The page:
BALTIMORE (AP) — Hall of Fame trainer D. Wayne Lukas criticized the behavior of a few of his peers Wednesday, saying the actions of a few recent Kentucky Derby winners have tarnished the reputation of his profession.
Speaking at Pimlico Race Course, site of Saturday’s Preakness, Lukas said, “I’m very disappointed as a trainer that we have the stigma of some of our Derby winners not carrying the banner.”
He cited Rick Dutrow, who is appealing a 10-year suspension in New York for multiple medication violations, and Chip Woolley, who last year allegedly urinated on slot machines at a track in Iowa.
Lukas also mentioned I’ll Have Another trainer Doug O’Neill, who won the Derby on May 5 but faces charges of drugging a horse in California. O’Neill has denied the accusation.
“We’ve got Dutrow under suspension. We’ve got Chip Woolley (urinating) on the slot machines in casinos. And now Doug, at least, has some gray area hanging over him,” said Lukas, who will saddle Optimizer in the Preakness.
“That bothers me, frankly. I think those guys are all good enough they don’t need for there to be doubts. I think they can
train horses and not have that problem in front of them. They can do it the right way. That’s just the way I feel. I would say that if they were standing right here.”
Dutrow’s Big Brown won the Derby and Preakness in 2008. He sends out long shot Zetterholm in the Preakness.
Woolley in 2009 trained long shot Derby winner Mine That Bird, who ran second in the Preakness. Last year, security staff escorted Woolley from the casino at Prairie Meadows Racetrack.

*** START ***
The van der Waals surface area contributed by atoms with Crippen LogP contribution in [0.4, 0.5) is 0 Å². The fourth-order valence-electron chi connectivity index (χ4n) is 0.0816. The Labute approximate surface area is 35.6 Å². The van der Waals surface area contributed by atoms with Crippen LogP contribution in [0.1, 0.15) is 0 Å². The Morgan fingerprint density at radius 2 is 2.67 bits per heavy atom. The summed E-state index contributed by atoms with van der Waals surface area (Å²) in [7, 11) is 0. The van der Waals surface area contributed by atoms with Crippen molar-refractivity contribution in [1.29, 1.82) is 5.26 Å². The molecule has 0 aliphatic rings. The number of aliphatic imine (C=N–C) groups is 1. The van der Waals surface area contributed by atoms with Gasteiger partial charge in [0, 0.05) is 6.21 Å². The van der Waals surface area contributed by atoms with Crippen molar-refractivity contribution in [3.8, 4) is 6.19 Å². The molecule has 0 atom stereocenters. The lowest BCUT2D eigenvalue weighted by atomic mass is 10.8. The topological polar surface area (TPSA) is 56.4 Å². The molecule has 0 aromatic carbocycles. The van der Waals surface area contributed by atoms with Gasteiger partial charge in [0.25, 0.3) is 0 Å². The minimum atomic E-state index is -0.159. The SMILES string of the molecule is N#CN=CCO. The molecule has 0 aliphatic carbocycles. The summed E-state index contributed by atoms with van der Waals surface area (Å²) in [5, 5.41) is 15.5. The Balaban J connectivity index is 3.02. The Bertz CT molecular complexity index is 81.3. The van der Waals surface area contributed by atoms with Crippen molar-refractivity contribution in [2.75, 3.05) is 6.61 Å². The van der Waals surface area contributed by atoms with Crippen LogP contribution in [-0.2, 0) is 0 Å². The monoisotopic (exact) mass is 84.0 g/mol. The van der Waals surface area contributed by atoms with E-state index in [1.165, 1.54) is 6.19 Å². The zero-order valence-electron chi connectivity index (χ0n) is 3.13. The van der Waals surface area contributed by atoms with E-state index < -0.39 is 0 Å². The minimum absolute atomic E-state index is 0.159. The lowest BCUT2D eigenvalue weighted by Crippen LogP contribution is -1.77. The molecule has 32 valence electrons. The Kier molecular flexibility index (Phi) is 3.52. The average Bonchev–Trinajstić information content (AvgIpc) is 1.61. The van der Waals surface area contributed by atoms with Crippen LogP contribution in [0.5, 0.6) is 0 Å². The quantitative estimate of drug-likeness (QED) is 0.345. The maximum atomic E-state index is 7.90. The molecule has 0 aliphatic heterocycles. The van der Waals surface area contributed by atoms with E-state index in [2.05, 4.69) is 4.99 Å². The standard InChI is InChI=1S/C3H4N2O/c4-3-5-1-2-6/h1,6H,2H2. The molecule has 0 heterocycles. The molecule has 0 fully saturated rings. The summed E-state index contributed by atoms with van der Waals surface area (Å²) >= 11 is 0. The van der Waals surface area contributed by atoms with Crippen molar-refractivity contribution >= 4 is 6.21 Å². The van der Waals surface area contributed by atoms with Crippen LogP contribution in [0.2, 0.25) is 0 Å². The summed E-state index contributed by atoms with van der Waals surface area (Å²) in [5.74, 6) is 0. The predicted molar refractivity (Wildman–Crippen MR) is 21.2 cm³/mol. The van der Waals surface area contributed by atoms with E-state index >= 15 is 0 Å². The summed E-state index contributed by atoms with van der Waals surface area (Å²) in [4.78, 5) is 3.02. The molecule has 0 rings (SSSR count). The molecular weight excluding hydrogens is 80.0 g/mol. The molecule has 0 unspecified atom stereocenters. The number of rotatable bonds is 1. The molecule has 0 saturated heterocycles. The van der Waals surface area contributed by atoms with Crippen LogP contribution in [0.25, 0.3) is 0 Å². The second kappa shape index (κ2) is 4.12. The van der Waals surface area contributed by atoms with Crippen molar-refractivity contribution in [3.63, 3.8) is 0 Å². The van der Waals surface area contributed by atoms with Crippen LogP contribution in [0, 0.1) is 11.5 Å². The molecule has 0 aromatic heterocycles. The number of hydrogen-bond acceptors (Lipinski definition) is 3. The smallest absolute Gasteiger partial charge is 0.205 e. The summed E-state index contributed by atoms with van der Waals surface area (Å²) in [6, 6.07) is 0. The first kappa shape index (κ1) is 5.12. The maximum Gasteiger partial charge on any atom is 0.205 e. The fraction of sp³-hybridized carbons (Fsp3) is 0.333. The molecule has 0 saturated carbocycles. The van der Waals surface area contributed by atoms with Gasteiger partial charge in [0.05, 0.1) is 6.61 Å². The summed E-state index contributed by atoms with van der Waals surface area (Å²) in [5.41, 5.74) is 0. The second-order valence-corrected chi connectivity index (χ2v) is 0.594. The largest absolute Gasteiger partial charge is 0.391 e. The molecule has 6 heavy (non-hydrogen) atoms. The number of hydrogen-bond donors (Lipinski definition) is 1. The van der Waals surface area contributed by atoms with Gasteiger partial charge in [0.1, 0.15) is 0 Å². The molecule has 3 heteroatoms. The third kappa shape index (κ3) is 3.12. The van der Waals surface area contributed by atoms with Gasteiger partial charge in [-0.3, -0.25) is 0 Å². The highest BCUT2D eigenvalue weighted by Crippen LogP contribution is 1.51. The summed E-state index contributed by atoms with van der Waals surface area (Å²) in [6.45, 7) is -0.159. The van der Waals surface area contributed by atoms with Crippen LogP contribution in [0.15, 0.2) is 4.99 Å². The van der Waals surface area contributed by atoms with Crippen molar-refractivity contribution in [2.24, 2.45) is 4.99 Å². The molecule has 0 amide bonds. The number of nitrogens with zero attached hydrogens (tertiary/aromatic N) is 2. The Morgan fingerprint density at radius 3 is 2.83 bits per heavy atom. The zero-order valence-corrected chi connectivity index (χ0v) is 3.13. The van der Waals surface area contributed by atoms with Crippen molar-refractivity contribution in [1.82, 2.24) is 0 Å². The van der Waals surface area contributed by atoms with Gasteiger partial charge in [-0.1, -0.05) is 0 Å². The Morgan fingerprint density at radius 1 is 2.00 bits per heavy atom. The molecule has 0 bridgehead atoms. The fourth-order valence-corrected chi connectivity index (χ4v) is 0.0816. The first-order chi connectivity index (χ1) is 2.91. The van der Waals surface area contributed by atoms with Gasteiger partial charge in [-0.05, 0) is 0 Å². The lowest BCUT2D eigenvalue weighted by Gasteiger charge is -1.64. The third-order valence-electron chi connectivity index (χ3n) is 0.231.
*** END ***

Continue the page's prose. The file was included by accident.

O’Neill, meanwhile, has been accused by the California Horse Racing Board for “milkshaking,” the illegal practice of giving a horse a blend of bicarbonate of soda, sugar and electrolytes. The mixture is designed to reduce fatigue and enhance performance.
“We played by the rules and I am vigorously fighting the previous allegations,” O’Neill said Wednesday.
O’Neill faces his third total carbon dioxide violation in California and fourth in a career that has spanned 25 years.
O’Neill’s most recent violation dates from an Aug. 25, 2010, race at Del Mar in California. A blood test on his horse Argenta showed elevated levels of TCO2 before it finished eighth.
He faces penalties ranging from a minimum 90-day suspension and a $5,000 fine to a maximum 180-day suspension and fine of $15,000 depending on whether a hearing officer’s report finds aggravating circumstances or not.
“I’ll Have Another, along with every other horse in our barn goes through an intense physical exam and a blood and urine exam,” O’Neill said. “We run pure horses. We run a great operation, and anyone who comes to our barn all know that we love the horses and do everything we can to keep them at the top of their game. If I didn’t win the Derby, you guys wouldn’t be asking that.”